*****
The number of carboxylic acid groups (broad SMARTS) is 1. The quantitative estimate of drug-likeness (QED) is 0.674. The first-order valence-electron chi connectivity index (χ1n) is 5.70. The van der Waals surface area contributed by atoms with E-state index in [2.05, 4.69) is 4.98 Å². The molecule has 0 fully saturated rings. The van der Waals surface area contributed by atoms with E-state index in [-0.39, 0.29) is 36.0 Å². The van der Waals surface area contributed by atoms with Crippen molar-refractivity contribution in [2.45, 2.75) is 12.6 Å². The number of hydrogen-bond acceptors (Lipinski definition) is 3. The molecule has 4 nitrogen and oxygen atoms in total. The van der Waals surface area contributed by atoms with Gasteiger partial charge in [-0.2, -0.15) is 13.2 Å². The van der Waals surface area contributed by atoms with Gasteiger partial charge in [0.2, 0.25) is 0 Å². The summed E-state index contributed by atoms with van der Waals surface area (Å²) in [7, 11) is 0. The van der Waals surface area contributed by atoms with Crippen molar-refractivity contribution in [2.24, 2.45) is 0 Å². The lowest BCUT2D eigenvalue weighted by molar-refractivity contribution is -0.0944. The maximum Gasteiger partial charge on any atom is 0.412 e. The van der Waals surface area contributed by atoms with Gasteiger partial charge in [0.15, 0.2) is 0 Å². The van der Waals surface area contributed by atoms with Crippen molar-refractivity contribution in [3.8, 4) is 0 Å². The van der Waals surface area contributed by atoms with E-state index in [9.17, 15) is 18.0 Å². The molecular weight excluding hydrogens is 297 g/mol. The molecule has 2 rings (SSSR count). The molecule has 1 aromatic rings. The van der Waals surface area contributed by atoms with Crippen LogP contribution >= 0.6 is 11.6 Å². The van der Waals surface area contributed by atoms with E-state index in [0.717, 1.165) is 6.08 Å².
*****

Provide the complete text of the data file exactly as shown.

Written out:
The number of carboxylic acid groups (broad SMARTS) is 1. The quantitative estimate of drug-likeness (QED) is 0.674. The first-order valence-electron chi connectivity index (χ1n) is 5.70. The van der Waals surface area contributed by atoms with E-state index in [2.05, 4.69) is 4.98 Å². The molecule has 0 fully saturated rings. The van der Waals surface area contributed by atoms with E-state index in [-0.39, 0.29) is 36.0 Å². The van der Waals surface area contributed by atoms with Crippen molar-refractivity contribution in [2.45, 2.75) is 12.6 Å². The number of hydrogen-bond acceptors (Lipinski definition) is 3. The molecule has 4 nitrogen and oxygen atoms in total. The van der Waals surface area contributed by atoms with Gasteiger partial charge in [-0.2, -0.15) is 13.2 Å². The van der Waals surface area contributed by atoms with Gasteiger partial charge in [0.2, 0.25) is 0 Å². The summed E-state index contributed by atoms with van der Waals surface area (Å²) in [7, 11) is 0. The van der Waals surface area contributed by atoms with Crippen molar-refractivity contribution in [2.24, 2.45) is 0 Å². The lowest BCUT2D eigenvalue weighted by molar-refractivity contribution is -0.0944. The maximum Gasteiger partial charge on any atom is 0.412 e. The van der Waals surface area contributed by atoms with Gasteiger partial charge in [0.15, 0.2) is 0 Å². The van der Waals surface area contributed by atoms with Crippen molar-refractivity contribution in [3.8, 4) is 0 Å². The van der Waals surface area contributed by atoms with E-state index in [9.17, 15) is 18.0 Å². The molecular weight excluding hydrogens is 297 g/mol. The molecule has 2 rings (SSSR count). The molecule has 1 aromatic rings. The van der Waals surface area contributed by atoms with Crippen LogP contribution >= 0.6 is 11.6 Å². The van der Waals surface area contributed by atoms with E-state index in [0.717, 1.165) is 6.08 Å².